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The other major 'save the Earth' documentary

A lot of us are going increasingly "green" these days.

In the name of saving the environment and -- among the more cynical of us, trading corporate printing expenses for our own -- we're forgoing paper bank statements and the like for on-line versions.

Have you ever wondered where and when all this business about protecting Mother Earth from us humans began?

Oscar-nominated documentary filmmaker Robert Stone did.  "Earth Days," generously peppered with U.S. presidents vowing to clean up the environment before it's too late, traces the movement back to what Stone refers to as "post-war rustlings in the 1950s."

The impressive array of concerned citizens facing Stone's camera includes Stewart Udall (Secretary of the Interior under Presidents Kennedy and Johnson), Earth Day organizer Denis Hayes, environmentalist Hunter Lovins, Apollo 9 astronaut Russell Schweickart and others.

"Earth Days" doesn't feel as, shall we say, lecturery as Davis Guggenheim's global warming doomsday documentary "An Inconvenient Truth" featuring Professor (and former vice president) Al Gore.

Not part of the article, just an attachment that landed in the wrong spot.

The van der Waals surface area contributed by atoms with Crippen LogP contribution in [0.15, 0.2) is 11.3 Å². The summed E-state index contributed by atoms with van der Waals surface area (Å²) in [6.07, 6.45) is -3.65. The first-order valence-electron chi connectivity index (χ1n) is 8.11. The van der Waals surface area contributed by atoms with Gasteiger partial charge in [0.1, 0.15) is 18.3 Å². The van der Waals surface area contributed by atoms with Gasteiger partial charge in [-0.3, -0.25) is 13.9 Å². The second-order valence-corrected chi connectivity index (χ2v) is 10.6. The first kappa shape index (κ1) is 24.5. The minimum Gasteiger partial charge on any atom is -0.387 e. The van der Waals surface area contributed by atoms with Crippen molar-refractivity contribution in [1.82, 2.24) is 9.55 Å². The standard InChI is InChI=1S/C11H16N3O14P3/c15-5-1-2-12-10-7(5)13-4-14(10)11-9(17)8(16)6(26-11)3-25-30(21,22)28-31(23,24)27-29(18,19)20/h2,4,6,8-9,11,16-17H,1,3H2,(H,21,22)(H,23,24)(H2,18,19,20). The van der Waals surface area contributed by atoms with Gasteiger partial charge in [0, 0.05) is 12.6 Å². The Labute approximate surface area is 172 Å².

This renewed cinematic effort by Stone ("Radio Bikini," "Oswald's Ghosts") to light a fire under all of us to do more to save the only planet we have is just as scholarly, however.  Perhaps more so.  Concerned citizens, many of whom are experts in their respective fields, interest, even fascinate at first.  As the films rolls across the screen, however, a certain tediousness sets in.

Sincere interviewees, some presented too often, tend to morph into talking heads after a while.  The message is no less dire, of course.  It's just that "Earth Days" can't quite stoke the interest as much as "An Inconvenient Truth" managed three years ago.

I'm guessing I won't be the only one sitting in the dark feeling a little guilty about letting my mind wander to mundane matters as "Earth Days" reminds us that "society dropouts" frolicked (sometimes sans clothing) to rage against technology's machine in the 1960s.

Eventually, of course, "Earth Days" gets around to the source of the environmentally friendly first Earth Day of 1970.

There are some things to learn there.  But if this environmentally aware British filmmaker (raised both in Great Britain and the U.S.) has his facts straight, a little matter like saving the world is a dilemma too long-term for most politicians to embrace.

We live in a world of constantly decreasing attention spans, according to many experts in such matters.

What "Earth Days" reminds us of right now, right here is that grave environmental issues are not likely to go away.  At least not until we, or whatever human population is alive at the time, go away with them. 


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